19. Sab toṛ tānābānā . . . le nāl tujh ko jānā . . . āsmān se pare (ibid., 252).
20. This does not mean that the trope of the fearsome ascetic is only found in Urdu horror stories in Pakistan. Quite the contrary, ascetics and their terrifying black magic also occur in similar lurid Hindi tales from India.
21. Compare also: Mahān Ko’ī (September 2013), Mahangī Pyās (May 2015), or Cahalāvah (January 2011).
22. Even though there are convincing arguments that claim a difference between stereotyping and othering (Pickering 2001, 71), at this point I conflate the two for the sake of comprehensibility.
23. As mentioned, this danger is appropriated for the respective environment. Dr. Shankar’s evil world domination plans and his conspiring with India, for example, come soon after a time when India launched its first space probe to enter the orbit of Mars in November 2013 (Duśmanī was published in Dar Digest’s May 2014 issue). This is an example of stereotypes attuning to time and space.
24. “The unheimlich is what was once heimisch, homelike, familiar; the prefix ‘un’ is the token of repression” (italics in original). See the translation by Strachey (Freud n.d., 15).
25. I consider this emphasis on a historical dimension necessary to reevaluate axiomatic systems of knowledge production such as psychoanalysis.
26. The corpse in the form of the body without a soul is a very common trope (Creed 2002). Think of zombies, vampires, and in our case Dr. Shankar’s man-machines.
Stories from Dar Digest
Āsībī Qilcah [The demonic fort], November 2007, pp. 47–51 (M. Naved Śamā’il).
Cahalāvah [Ghost light], January 2011, pp. 220–22 (Nāṣir Maḥmūd Farhād).
Duśmanī [Hostility], May 2014, pp. 131–40 (Śahāb Śaikh).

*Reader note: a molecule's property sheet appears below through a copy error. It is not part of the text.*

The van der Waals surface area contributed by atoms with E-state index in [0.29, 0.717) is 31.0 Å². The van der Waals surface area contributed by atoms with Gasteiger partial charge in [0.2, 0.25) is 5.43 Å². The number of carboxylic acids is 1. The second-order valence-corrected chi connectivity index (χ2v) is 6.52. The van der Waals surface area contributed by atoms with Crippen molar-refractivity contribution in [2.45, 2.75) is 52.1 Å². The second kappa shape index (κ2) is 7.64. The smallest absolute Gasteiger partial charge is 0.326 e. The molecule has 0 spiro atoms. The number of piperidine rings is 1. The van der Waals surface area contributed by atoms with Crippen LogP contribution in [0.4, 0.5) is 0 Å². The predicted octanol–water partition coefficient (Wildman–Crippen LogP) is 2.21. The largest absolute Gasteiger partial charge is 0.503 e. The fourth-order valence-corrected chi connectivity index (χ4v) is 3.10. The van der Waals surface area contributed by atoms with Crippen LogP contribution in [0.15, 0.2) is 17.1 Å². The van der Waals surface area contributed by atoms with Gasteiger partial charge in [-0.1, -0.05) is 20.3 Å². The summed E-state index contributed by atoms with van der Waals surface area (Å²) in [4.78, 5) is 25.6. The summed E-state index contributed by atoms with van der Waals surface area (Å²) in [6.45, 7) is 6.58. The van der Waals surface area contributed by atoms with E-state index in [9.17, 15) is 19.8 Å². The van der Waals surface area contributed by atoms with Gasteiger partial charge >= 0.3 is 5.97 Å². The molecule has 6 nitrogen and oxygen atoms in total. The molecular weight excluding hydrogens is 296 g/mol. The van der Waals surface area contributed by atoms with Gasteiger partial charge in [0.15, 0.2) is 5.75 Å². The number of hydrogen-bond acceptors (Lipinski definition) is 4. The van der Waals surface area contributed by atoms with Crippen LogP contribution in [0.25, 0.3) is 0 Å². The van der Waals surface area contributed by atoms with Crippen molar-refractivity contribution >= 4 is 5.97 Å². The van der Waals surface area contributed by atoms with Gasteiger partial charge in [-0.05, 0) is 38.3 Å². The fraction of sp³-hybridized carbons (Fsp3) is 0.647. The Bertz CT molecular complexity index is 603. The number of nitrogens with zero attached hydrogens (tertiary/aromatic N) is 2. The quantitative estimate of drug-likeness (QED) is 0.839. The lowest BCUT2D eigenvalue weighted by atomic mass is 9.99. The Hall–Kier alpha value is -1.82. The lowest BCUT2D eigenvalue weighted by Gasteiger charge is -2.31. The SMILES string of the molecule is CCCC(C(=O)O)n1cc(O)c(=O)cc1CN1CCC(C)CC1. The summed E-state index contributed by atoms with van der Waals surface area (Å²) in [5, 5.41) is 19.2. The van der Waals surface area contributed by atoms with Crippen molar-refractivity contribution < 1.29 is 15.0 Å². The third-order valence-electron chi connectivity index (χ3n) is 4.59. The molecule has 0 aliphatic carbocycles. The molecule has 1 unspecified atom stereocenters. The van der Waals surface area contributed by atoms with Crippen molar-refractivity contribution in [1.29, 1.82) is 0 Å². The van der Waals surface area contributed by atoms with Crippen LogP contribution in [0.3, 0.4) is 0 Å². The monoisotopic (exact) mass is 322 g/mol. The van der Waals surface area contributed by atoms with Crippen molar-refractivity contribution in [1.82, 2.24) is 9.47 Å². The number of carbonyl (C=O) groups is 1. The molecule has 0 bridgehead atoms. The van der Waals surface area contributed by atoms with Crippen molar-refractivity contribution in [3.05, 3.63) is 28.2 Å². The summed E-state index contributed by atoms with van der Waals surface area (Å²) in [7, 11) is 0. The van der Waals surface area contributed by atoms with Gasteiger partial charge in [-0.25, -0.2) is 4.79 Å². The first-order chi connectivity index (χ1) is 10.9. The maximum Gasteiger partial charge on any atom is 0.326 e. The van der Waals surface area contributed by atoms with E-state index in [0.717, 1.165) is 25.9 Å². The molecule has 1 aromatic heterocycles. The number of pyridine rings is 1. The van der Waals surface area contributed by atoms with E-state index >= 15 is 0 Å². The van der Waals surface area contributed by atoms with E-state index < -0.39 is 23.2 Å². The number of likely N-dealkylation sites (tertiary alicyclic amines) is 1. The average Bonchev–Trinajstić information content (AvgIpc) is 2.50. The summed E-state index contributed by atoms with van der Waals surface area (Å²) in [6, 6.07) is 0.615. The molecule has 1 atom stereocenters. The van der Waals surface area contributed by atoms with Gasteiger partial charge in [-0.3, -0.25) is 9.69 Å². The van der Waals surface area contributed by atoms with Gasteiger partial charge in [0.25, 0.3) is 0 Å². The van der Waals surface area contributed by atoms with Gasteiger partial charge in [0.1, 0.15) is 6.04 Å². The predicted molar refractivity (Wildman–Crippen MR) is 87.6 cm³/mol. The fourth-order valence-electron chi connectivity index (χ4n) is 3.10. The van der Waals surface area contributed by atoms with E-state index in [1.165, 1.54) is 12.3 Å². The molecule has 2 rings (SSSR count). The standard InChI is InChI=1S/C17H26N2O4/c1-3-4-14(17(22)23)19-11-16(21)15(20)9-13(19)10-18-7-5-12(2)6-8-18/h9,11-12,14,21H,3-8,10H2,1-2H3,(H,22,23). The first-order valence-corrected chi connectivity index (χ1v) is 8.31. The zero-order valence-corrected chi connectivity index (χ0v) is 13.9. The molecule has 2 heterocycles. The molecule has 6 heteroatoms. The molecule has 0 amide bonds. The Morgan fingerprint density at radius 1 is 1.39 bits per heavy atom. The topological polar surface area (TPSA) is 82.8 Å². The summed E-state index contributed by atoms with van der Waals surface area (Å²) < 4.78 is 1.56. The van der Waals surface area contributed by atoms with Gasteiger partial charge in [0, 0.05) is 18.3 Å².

Jādū’ī cAmal [The magic spell], September 2013, pp. 49–52 (Āṣifah Sirāj).
Kālā Mandir [The black temple], September 2012, pp. 83–92 (Ṣafdar Śāhīn).
Khūnī Rāt [The bloody night], February 2015, pp. 57–65 (Qaiṣar Jamīl Parvānah).
Khvāb-e Pareśān [A perplexing dream], March 2015, pp. 121–28 (Muḥammad Abū Hurairah Balūch).
Lā Ḥāṣil [Useless], February 2012, pp. 139–54 (Zū al Qarnain Khān).
Mahangī Pyās [An expensive desire], May 2015, pp. 139–53 (S. Ḥabīb Khān).
Mahān Ko’ī [A great person], September 2013, pp. 191–94 (cAbid al Ḥamīd Sāgar).
Majlis-i Jinnāt [The ghost assembly], November 2014, pp. 161–67 (Riẓvān Bhaṭī).
Mandir kā Ḥiṣār [The fortified temple], February 2012, pp. 97–110 (S. Imtiyāz Aḥmad).
Maut kā Qilcah [The fortress of death], March 2015, pp. 41–49 (Bilqīs Khān).
Maut kā Saudā [The deathwish], January 2015, pp. 97–108 (Riẓvān cAlī Sūmro).
Maut ke Ghāt [The wharf of death], January 2015, pp. 16–44 (cAbid al Ḥamīd Sāgar).
Muḥāfiz̤ [The guardian], February 2015, pp. 210–23 (T̤āhirah Āṣif).
Mūrkh Pujārī [The stupid priest], September 2013, pp. 91–100 (cĀbid cĀlī).
Nāg Mankā [The cobra bead], May 2015, pp. 87–93 (cĀbid cAlī Jcafrī).
Purāsrār Mandir [The mysterious temple], January 2015, pp. 89–96 (Aṣmah Aḥmad).
Purāsrār Qaidī [The mysterious prisoner], May 2014, pp. 168–82 (S. Imtiyāz Aḥmad).
Saccī Pukār [The genuine call], September 2012, pp. 236–52 (Anvarī Ramṣān).
Ṣadyūṃ kī Āg [Centuries of fire], November 2014, pp. 106–20 (author unknown).
Śait̤anī Khel [The demonic game], January 2011, pp. 141–50 (S. Ḥabīb Khān).
Sakte kī Maut [Death’s swoon], May 2015, pp. 73–80 (S. Imtiyāz Aḥmad).
Stories from Dar Digest’s Khaufnāk Kahāniyāṃ
Raqṣ Janūn [The dance of madness], pp. 38–74 (no. 7, date unknown, Muḥammad Favād).
Rūpā [Rupa], pp. 52–72 (no. 6, date unknown, Muḥammad cIrfān Rāme).